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30 Aug, 2019 16:12

‘Visiting hacked site was enough’: Google says it discovered major iPhone security exploits

‘Visiting hacked site was enough’: Google says it discovered major iPhone security exploits

Google’s cyber security team has disclosed what it said were critical vulnerabilities in the iPhone, potentially allowing hackers to access millions of devices over the last two years.

Days after an emergency security patch was rushed out for the latest iPhone operating system (iOS), Google’s Project Zero has claimed that previous iOS versions were susceptible to major intrusions, in some cases letting hackers install “monitoring implants” on devices to steal sensitive information.

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The security researchers found that a “collection of hacked websites” were used to exploit fourteen different vulnerabilities on iPhones running on iOS versions 10 through 12.

“There was no target discrimination; simply visiting the hacked site was enough for the exploit server to attack your device, and if it was successful, install a monitoring implant,” wrote Project Zero’s Ian Beer in a detailed blog post.

We estimate that these sites receive thousands of visitors per week.

Beer added that the team’s findings indicate that a group of hackers made a “sustained effort” to breach iPhones over a two year period.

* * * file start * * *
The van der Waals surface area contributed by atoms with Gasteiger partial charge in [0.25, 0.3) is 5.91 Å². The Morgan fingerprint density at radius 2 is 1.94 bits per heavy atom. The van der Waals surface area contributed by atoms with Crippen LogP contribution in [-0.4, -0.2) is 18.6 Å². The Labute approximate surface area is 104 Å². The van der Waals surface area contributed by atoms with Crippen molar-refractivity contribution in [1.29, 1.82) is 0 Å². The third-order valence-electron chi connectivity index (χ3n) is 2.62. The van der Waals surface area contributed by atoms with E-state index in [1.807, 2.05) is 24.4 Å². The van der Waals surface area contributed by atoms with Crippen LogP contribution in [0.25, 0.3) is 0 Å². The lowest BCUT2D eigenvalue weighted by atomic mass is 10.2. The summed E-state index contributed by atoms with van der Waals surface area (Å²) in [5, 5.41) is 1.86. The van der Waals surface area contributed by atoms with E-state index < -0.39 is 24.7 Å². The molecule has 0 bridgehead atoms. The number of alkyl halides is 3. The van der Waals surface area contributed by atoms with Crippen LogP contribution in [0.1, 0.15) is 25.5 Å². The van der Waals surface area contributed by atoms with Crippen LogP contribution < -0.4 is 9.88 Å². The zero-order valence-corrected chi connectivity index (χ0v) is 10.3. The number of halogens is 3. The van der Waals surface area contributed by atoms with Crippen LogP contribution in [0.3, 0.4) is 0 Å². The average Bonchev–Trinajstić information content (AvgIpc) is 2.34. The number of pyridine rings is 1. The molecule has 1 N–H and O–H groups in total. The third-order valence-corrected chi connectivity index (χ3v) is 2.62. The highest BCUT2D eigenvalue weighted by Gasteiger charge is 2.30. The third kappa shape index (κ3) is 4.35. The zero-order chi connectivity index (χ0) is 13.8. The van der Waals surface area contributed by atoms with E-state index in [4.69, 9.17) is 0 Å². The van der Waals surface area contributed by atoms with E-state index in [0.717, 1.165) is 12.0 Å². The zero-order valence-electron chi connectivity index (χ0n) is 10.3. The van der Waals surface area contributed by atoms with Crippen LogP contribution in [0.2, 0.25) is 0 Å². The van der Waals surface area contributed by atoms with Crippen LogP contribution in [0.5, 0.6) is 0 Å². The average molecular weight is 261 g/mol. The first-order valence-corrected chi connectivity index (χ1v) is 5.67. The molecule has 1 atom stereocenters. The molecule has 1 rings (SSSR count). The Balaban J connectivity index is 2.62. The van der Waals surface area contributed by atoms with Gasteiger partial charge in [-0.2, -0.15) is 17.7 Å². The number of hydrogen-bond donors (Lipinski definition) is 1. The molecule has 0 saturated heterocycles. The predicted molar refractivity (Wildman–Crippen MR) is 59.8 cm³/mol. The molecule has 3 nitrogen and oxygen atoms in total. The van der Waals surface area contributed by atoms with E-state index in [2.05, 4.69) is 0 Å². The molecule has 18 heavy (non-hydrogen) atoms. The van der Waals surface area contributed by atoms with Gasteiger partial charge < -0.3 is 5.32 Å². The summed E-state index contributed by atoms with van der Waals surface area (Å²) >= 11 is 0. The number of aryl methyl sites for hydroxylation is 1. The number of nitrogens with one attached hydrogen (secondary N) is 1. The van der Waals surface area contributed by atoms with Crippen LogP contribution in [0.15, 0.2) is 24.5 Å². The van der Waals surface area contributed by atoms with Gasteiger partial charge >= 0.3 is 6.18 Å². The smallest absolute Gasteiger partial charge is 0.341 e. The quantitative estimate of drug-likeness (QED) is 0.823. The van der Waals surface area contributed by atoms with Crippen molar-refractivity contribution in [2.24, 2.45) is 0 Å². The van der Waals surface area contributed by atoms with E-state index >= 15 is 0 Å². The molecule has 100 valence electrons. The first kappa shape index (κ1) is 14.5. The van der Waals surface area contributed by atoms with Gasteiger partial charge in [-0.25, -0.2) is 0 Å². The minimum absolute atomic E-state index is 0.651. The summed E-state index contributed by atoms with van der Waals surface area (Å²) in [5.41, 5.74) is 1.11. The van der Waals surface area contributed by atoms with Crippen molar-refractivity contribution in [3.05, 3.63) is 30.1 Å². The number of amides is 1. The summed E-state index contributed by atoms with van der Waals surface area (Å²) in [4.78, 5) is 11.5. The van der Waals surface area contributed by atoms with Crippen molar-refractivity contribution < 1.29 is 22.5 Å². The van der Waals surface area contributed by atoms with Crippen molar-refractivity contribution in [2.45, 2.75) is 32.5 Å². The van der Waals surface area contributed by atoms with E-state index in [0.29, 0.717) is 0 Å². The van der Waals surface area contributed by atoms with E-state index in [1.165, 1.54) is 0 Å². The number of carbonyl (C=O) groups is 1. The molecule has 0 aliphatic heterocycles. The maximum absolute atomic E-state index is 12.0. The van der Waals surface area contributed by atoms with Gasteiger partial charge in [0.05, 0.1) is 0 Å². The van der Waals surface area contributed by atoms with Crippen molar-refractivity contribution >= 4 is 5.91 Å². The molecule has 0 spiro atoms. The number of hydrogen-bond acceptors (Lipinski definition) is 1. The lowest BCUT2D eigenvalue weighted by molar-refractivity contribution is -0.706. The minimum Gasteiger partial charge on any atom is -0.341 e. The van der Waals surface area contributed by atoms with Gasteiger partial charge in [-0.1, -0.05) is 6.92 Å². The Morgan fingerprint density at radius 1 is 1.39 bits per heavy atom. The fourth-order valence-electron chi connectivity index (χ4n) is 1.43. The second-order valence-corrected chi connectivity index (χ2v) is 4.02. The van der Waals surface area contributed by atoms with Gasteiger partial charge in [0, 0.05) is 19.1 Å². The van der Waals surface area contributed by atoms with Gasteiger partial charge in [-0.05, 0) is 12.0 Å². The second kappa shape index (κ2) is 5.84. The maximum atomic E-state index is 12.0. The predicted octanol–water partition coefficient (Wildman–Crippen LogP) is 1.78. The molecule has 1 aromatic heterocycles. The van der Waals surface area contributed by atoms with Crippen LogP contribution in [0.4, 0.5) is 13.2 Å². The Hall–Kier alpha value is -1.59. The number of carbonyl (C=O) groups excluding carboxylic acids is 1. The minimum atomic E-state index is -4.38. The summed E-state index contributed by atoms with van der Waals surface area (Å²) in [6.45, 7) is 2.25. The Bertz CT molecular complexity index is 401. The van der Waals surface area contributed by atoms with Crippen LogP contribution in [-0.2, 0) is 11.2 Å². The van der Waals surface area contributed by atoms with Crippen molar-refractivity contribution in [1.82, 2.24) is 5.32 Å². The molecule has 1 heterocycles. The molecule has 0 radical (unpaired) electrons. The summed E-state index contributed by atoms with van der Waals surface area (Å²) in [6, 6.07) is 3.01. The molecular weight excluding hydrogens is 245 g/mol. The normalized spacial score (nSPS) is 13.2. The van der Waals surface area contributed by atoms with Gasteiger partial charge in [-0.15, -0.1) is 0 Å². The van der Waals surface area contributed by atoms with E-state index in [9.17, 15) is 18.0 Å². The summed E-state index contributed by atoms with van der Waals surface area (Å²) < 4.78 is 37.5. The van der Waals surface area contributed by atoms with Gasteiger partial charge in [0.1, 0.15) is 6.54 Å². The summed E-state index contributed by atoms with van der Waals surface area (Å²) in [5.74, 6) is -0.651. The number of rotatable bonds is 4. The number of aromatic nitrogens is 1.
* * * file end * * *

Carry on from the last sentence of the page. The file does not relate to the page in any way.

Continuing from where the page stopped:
The monitoring implants gave hackers the ability to access everything from images and messages stored on an affected device, apps like Gmail, WhatsApp and Instagram, and highly sensitive information like banking logins and other passwords, potentially leaving customers open to serious identity theft.

While Apple did eventually patch the holes in its iOS update 12.1.4, for years customers were vulnerable to the intrusions, which could still affect users on older devices, or who have not updated their software.

Apple has not yet weighed in on the disclosures.

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Apple is not the only tech firm struggling to protect users’ data. Google itself has come under fire over privacy issues. The company was taken to court in the United Kingdom in 2017 over allegations of illegal data collection that affected up to 5.4 million people, while the operating system on Google’s Android – a major iPhone competitor – was found to collect ten times more user data than Apple’s counterpart. The tech giant also agreed to shell out $22.5 million to the US Federal Trade Commission in 2012 over “misrepresented privacy assurances” to customers.

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